HC Deb 09 July 1975 vol 895 cc705-12

11.51 p.m.

Mr. Jim Callaghan (Middleton and Prestwich)


Mr. Deputy Speaker (Mr. George Thomas)

Has the hon. Member reached agreement with the Department for a Minister to be present?

Mr. Callaghan

The Minister is here.

I thank you, Mr. Deputy Speaker, for allowing me to take over the Adjournment debate at such short notice. May I also thank the Minister for coming here at short notice.

I should like to raise the problem of overspill estates throughout the country, especially the Langley and Hillock estates, which lie within my constituency boundaries. Repeated requests to the Manchester Metropolitan District Council, which owns these estates, to discuss the transfer of the overspill estates owned by Manchester have not in recent years met with a favourable reply. In fact the reply which we received from the Manchester authority was Manchester is unable at this stage in the development of its housing policy to consider any changes in the ownership of its overspill estates". I will explain the reasons given for the reply. They were first, that Manchester would lose some of its housing stock and be left with a preponderance of older flats and deck access dwellings; secondly, that Manchester would not be able to continue with its slum clearance programme or to rehouse people on its long waiting list, as to do both they are dependent on the relets which are available from their many overspill estates; and thirdly, that Manchester council would not be able to justify to the ratepayers of Manchester the continued expense of building high cost council housing if at the same time it gave away low cost housing already in its ownership.

It is accepted by the receiving authorities that the overspill housing was built to enable Manchester to accomplish its slum clearance programme and that the overspill housing must continue to serve this primary purpose as long as Manchester has a slum clearance problem. I am pleased to note that in a relatively few years all slums in Manchester will have been abolished.

However, in the light of my experience as a local councillor in the Middleton borough, I would argue in favour of the transfer of the overspill estates on the grounds that the tenants of estates such as Langley, Downhill, Hillock and others are less favourably placed than the tenants of normal council housing in that, first, the Manchester housing authority is more remote from them, and second, that their elected representatives are powerless to raise their complaints or to cater for their needs in any elected assembly.

Taking the Langley Estate as one example, we note that the estate was built 20 years ago, consists of 4,728 dwellings and caters for a population of 25,000. The rest of Middleton, in which it is situated, has a population of 33,000.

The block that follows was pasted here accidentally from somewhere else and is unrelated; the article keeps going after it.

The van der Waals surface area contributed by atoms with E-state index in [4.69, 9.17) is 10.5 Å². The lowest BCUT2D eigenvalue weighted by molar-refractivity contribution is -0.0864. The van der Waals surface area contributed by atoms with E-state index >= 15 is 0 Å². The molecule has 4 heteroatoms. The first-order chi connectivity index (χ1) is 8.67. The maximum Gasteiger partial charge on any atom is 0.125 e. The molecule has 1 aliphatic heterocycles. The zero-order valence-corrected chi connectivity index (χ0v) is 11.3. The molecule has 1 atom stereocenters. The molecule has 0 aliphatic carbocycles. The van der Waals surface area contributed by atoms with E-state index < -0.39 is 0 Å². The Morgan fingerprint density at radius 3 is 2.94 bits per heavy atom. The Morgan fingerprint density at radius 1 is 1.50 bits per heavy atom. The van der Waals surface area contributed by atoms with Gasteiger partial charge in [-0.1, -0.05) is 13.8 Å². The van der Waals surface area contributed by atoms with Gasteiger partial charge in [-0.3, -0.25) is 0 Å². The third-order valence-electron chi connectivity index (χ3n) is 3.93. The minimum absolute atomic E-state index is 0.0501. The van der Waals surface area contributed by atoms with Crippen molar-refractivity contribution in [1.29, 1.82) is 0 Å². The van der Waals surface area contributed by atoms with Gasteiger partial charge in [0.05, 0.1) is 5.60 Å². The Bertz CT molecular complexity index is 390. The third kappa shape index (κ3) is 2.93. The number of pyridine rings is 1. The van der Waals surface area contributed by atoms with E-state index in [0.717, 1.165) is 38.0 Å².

It is my contention that Langley has in fact become a huge transit camp, which militates against its becoming a stable community. The reason for this is that relets on the estate do not go to the young married couples from the estate itself. A local Langley clergyman has stated that when he shakes hands with a newly married couple from the estate he is in fact saying goodbye to that couple. The Rev. Jack Nicholls of the All Saints and Martyrs Church, Wood Street, Langley, who officiates at about 90 weddings a year at Langley, has said that he knows of no couple whom he had married who now live on the estate.

Thus the estate is seen as a transit camp unrelated to its neighbouring communities and remote from the main authority in Manchester. The problems of Langley thus become more intense as the years go by.

Any examination of the referrals to the social services department in the borough of Middleton shows that 50 per cent. of the referrals come from the Langley Estate, and that generally speaking, 75 per cent. of the referrals on child care and family problems come from Langley. For example, in 1974, of the families moved to Langley from elsewhere, 25 per cent. had been referred to the social services department by January 1975.

Of the total of 1,422 cases referred to the social services department, about 25 per cent. were designated as child care problems—that is, reception into care, designated as family problems—that is, behavioural problems, court reports, and so on—and about 23 per cent. were financial, accommodation and matrimonial problems.

The reasons for these problems were given at a recent meeting of professional people and volunteers working on Langley. There was a feeling that the annual 200 relets available to Manchester have been taken up mainly by families, including large families and one-parent families, from slum clearance areas in Manchester urgently requiring housing, but that no priority is given to the children of these families once they are rehoused.

If we can draw correct conclusions from this, there is a constant influx of new families from the most deprived areas of Manchester, from areas in which the EPA schools are now operating. However, the play areas and facilities on the Langley estate are limited. A properly equipped and staffed adventure playground is needed and should attract high priority. Resources for youth work are also inadequate and insufficient. Such resources as there are appear to be well supported financially, but the potential has not been fully developed. Youth work is carried out under great difficulties and requires greater financial support from the local authority than it appears to get, though there are hopes of building a new youth club on the estate.

Langley is an area of social deprivation with a need for community assistance from central Government funds. However the provision of amenities for the estate is more difficult to achieve whilst the authority owning the overspill estate—namely, Manchester—is not the same as the authority which exercises other local government functions. The sites for amenities are often in the ownership of Manchester. Transfer to the receiving authorities would ease these problems.

From the point of view of Langley and Hillock—Hillock is another overspill estate within the boundaries of my constituency which, again, is owned by Manchester—the total approach to welfare advocated by the Seebohm Report, by having housing and social service functions in the same authority, is hampered by the separate ownership of overspill housing. The relation between housing problems and welfare problems is too well known to need amplifying, but I give as an example rent arrears.